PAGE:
What are all these multitouch gestures, anyway?
There are many, and they’re configurable. (That is, you can turn specific gestures off, and you can often adjust the number of fingers a gesture requires.) You can double-tap on a word with three fingers to look it up in Lion’s built-in dictionary, scroll with two fingers, and zoom in and out by pinching or double-tapping with two fingers. You can swipe between pages (in Safari, iPhoto, and other apps) with left or right two-finger swipes, and you can swipe between apps with three or four fingers. Trigger Mission Control—Lion’s new take on Exposé—with a three-finger swipe up, and reveal the desktop by spreading your thumb and three fingers apart, as if you’re flicking all your windows away.
What’s this about scrolling being backwards in Lion?
If you’ve ever used an iOS device, you may have noticed that your content will scroll in the direction you push or pull it, imitating how you’d interact with a real-world object. In Lion, Apple has brought this concept—often referred to as inverse scrolling—to the desktop: Pull down with your fingers, and the document will move downward—bringing you closer to the top.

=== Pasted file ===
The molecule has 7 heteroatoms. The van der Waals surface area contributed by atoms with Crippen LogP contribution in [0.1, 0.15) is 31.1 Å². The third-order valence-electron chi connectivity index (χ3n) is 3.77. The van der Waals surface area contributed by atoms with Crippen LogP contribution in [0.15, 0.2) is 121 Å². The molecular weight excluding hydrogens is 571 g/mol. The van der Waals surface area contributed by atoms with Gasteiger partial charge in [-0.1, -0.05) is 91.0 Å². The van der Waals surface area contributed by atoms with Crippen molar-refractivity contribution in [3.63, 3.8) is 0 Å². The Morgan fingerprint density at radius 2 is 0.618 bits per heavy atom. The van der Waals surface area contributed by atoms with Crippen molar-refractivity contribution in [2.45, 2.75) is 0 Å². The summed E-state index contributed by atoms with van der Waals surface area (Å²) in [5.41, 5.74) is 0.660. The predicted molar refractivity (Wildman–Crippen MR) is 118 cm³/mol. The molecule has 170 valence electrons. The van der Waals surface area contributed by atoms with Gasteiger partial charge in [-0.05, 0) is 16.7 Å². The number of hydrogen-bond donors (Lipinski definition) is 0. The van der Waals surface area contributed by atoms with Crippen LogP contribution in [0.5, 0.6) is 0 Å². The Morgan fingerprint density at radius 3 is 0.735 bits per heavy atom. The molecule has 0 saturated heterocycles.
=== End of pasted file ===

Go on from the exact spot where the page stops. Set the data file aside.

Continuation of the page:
If this doesn’t quite translate for you on the desktop as it might on an iPhone or iPad, don’t fret: Lion includes a preference to restore scrolling to the direction you're accustomed to.
What’s changed in the Finder?
The Finder has gotten a minor makeover: its sidebar icons now look a lot like the icons in iTunes—monochromatic and simple. A new All My Files pseudo-folder in the Finder displays all of of the documents on your Mac, grouped by type. By default, Finder windows no longer show their Status bar relaying your available drive space, but you can re-enable it. And as with all windows under Lion, you can resize your Finder windows from anywhere across all four window edges.
How will Lion change my daily Mac-using experience?
It could have a pretty substantial impact, we think. A trio of features—Resume, Autosave, and Versions—may have the single greatest impact on your day-to-day Mac use. With Resume, when you quit an application with a bunch of open windows and later relaunch it, compatible applications should—ta-da!—resume in exactly the state you last left them. If you’re accustomed to iOS, it’s similar to the “freeze” state multitasking approach in iOS 4; Lion brings that to the desktop, and it even works after you reboot your Mac.